PD patients

(N = 111)

Controls

(N = 61)

P value

Age (years)

66.35 ± 9.10

63.10 ± 11.44

0.059

Sex , male , n (%)

72 (64.86%)

38 (62.30%)

0.737

SN-right (mm2)

21.61 ± 18.00

8.28 ± 14.58

0.000*

SN-left (mm2)

25.44 ± 20.24

12.44 ± 15.97

0.000*

SNL (mm2)

32.30 ± 18.42

14.61 ± 17.55

0.000*

UPDRS

34.33 ± 12.65

/

/

NMSS

49.73 ± 23.16

/

/

MMSE

27.28 ± 3.98

/

/

PDSS

115.21 ± 19.88

/

/

CSI

21.69 ± 11.67

/

/

PFS

47.58 ± 11.01

/

/

HAMA

11.26 ± 6.35

/

/

HAMD

8.68 ± 4.34

/

/

PDQ-39

32.52 ± 21.25

/

/

SN substantia nigra, SN-right right SN echogenic area, SN-left left SN echogenic area, SNL the larger SN echogenic area, UPDRS Unified Parkinson’s Disease Rating Scale, NMSS The Non-Motor Symptoms Scale, PDSS The Parkinson’s Disease Sleep Scale, CSI The Constipation Severity Instrument, PFS Parkinson Fatigue Scale, HAMA Hamilton Anxiety Scale, HAMD Hamilton Depression Scale, PDQ-39 39 item Parkinson’s Disease Questionnaire

*P < 0.05

Discriminative power of SN echogenicity for PD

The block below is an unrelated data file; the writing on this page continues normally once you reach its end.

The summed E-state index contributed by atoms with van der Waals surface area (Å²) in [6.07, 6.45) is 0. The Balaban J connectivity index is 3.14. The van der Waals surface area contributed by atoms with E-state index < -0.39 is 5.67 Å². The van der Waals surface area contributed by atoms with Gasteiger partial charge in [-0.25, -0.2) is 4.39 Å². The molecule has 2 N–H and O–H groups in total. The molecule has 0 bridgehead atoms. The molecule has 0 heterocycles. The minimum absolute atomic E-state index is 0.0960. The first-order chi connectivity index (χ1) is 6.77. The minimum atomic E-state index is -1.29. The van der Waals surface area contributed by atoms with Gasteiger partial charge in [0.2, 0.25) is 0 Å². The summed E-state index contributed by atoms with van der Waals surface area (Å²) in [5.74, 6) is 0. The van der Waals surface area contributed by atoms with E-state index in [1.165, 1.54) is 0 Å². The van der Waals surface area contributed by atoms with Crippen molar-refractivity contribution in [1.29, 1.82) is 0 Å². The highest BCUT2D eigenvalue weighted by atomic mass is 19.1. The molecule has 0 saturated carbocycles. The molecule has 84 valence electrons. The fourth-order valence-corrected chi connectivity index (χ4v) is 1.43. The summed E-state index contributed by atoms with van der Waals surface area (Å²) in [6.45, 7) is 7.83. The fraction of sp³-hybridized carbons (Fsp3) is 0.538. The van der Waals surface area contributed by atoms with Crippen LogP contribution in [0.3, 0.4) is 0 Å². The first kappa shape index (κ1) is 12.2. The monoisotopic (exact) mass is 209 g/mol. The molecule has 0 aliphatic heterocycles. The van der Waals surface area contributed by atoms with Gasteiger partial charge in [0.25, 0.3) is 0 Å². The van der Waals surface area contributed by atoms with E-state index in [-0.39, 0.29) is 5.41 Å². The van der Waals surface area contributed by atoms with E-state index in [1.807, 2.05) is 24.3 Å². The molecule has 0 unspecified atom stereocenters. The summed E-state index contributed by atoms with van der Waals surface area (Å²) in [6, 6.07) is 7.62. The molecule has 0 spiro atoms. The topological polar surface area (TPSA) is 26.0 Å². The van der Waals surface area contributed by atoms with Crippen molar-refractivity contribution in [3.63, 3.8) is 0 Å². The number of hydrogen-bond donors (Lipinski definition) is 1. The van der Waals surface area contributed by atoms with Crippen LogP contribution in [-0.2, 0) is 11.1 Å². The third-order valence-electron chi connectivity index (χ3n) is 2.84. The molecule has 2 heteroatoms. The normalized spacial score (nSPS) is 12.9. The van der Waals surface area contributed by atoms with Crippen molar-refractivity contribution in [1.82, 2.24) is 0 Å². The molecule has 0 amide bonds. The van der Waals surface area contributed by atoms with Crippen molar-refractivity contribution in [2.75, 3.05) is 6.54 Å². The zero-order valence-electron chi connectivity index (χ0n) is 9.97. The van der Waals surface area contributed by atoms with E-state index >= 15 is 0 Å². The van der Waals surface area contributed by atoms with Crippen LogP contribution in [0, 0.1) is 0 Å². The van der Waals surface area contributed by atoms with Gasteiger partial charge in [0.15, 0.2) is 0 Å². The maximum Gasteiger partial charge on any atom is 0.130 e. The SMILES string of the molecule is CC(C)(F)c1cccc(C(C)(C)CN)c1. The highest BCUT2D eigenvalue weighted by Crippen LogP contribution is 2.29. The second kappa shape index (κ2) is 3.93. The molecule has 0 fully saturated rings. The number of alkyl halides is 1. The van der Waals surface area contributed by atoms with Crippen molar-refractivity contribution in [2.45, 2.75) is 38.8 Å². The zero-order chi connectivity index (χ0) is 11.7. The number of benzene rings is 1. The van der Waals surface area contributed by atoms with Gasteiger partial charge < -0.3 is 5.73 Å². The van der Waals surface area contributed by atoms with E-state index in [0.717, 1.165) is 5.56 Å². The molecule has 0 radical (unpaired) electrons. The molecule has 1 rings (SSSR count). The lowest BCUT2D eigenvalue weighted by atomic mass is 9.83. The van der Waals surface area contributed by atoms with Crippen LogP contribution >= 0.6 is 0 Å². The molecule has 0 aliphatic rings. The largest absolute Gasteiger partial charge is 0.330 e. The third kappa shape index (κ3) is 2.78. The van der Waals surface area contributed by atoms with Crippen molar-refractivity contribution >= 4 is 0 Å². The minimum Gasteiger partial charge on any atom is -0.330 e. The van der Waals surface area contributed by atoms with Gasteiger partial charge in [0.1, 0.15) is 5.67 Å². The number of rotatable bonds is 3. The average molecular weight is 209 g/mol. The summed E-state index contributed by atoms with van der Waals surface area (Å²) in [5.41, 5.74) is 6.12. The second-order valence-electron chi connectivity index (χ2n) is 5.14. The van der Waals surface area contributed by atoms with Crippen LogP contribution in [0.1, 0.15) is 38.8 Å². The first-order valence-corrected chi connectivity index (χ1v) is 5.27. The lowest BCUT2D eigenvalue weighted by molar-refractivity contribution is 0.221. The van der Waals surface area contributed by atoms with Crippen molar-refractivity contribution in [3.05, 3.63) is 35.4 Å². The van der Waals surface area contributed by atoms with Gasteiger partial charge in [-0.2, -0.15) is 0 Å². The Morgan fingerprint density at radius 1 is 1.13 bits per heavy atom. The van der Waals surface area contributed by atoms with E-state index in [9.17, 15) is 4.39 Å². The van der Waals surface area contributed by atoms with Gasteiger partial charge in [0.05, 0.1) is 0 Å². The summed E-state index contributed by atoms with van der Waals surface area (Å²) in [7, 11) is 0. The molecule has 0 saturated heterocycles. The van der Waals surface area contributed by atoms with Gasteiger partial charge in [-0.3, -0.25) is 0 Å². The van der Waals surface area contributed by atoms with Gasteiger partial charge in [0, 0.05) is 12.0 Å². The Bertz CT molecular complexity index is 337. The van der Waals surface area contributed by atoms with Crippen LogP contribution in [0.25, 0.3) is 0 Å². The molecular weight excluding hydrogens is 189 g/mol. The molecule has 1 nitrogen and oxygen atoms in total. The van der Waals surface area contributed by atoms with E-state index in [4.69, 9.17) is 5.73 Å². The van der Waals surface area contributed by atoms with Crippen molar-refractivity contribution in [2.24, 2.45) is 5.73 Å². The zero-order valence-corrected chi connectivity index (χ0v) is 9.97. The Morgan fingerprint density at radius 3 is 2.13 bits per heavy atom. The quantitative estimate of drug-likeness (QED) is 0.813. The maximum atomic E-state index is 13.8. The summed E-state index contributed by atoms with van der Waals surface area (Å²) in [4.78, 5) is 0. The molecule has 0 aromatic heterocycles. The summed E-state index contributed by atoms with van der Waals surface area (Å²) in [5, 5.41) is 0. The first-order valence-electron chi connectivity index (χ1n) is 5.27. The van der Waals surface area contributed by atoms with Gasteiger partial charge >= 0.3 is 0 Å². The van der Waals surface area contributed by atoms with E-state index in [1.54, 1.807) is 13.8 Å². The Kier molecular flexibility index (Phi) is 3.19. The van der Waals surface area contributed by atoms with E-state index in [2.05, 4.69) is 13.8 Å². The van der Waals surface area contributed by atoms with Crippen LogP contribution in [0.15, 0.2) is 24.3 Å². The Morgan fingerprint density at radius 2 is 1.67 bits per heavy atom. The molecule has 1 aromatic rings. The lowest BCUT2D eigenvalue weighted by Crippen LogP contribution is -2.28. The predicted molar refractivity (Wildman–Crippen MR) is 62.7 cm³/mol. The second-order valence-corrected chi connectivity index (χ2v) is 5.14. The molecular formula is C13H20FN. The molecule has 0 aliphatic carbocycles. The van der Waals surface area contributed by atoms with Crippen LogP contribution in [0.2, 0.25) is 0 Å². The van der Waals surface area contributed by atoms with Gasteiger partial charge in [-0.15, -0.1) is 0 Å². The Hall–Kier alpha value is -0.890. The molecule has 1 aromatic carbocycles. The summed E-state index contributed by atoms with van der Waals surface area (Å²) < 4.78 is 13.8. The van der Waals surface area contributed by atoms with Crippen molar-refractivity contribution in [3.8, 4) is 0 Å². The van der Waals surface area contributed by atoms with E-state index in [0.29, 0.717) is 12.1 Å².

A ROC curve for the discrimination of PD patients and control subjects is shown in Fig 2. The larger SN echogenic areas (SNL) were taken to plot the ROC curve. The ideal diagnostic threshold should yield the highest sum of sensitivity and specificity. Therefore, the point situated in the top left corner of the curve would be the best diagnostic cutoff value. We marked the point in the SNL curve for the cutoff value of 23.5 mm2. At this point, the sensitivity was 70.3%, and the specificity was 77.0%. The area under the curve was 0.775. Based on this cutoff value, 78 PD patients (70.27%) were classified SNL ≥ 23.5 mm2; 14 control subjects (22.95%) were classified SNL ≥ 23.5 mm2.
Fig. 2

ROC curve for the differentiation of PD vs. control subjects. The larger SN echogenic areas (SNL) were taken for the plotting of the ROC curve in the entire cohort. Asterisk marks the point in the SNL curve for the cutoff of 23.5 mm2 (area under the curve = 0.775). The sensitivity value was 70.3%, and the specificity value was 77.0%

Correlation between clinical features and SN echogenicity

We analyzed the correlation between age, H-Y stage, disease duration, UPDRS scores, UPDRS sub domain scores, NMSS scores, PDSS scores, CSI scores, PFS scores, HAMA scores, HAMD scores, MMSE scores, PDQ-39 scores, and SNL with the Pearson correlation analysis. The UPDRS-II scores were significantly correlated with SNL (r = 0.196, P = 0.039). Other scales did not show the correlation.